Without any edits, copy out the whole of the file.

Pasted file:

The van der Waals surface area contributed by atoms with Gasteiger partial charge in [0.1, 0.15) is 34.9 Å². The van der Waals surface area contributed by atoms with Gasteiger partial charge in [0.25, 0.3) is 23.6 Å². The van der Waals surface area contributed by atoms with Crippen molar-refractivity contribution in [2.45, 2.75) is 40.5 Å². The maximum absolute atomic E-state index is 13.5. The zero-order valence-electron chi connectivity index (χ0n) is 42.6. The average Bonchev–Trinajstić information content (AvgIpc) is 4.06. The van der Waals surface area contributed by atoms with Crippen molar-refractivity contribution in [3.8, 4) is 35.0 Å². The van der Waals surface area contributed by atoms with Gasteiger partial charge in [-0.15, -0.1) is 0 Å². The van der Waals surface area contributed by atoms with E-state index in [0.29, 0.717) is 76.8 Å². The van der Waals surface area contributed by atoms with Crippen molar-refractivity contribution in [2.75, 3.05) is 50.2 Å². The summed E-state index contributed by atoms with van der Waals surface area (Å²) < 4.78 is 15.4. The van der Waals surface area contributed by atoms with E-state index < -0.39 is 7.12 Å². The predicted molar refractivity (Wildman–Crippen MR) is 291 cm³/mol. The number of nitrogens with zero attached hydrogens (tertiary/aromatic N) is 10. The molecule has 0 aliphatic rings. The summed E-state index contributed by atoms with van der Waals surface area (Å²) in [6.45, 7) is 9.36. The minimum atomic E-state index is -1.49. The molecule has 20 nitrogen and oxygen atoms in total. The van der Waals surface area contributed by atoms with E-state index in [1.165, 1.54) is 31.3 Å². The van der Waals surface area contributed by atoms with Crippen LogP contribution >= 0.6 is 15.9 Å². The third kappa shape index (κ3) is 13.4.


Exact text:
The van der Waals surface area contributed by atoms with Gasteiger partial charge in [0.1, 0.15) is 34.9 Å². The van der Waals surface area contributed by atoms with Gasteiger partial charge in [0.25, 0.3) is 23.6 Å². The van der Waals surface area contributed by atoms with Crippen molar-refractivity contribution in [2.45, 2.75) is 40.5 Å². The maximum absolute atomic E-state index is 13.5. The zero-order valence-electron chi connectivity index (χ0n) is 42.6. The average Bonchev–Trinajstić information content (AvgIpc) is 4.06. The van der Waals surface area contributed by atoms with Crippen molar-refractivity contribution in [3.8, 4) is 35.0 Å². The van der Waals surface area contributed by atoms with Gasteiger partial charge in [-0.15, -0.1) is 0 Å². The van der Waals surface area contributed by atoms with E-state index in [0.29, 0.717) is 76.8 Å². The van der Waals surface area contributed by atoms with Crippen molar-refractivity contribution in [2.75, 3.05) is 50.2 Å². The summed E-state index contributed by atoms with van der Waals surface area (Å²) < 4.78 is 15.4. The van der Waals surface area contributed by atoms with E-state index < -0.39 is 7.12 Å². The predicted molar refractivity (Wildman–Crippen MR) is 291 cm³/mol. The number of nitrogens with zero attached hydrogens (tertiary/aromatic N) is 10. The molecule has 0 aliphatic rings. The summed E-state index contributed by atoms with van der Waals surface area (Å²) in [6.45, 7) is 9.36. The minimum atomic E-state index is -1.49. The molecule has 20 nitrogen and oxygen atoms in total. The van der Waals surface area contributed by atoms with E-state index in [1.165, 1.54) is 31.3 Å². The van der Waals surface area contributed by atoms with Crippen LogP contribution >= 0.6 is 15.9 Å². The third kappa shape index (κ3) is 13.4.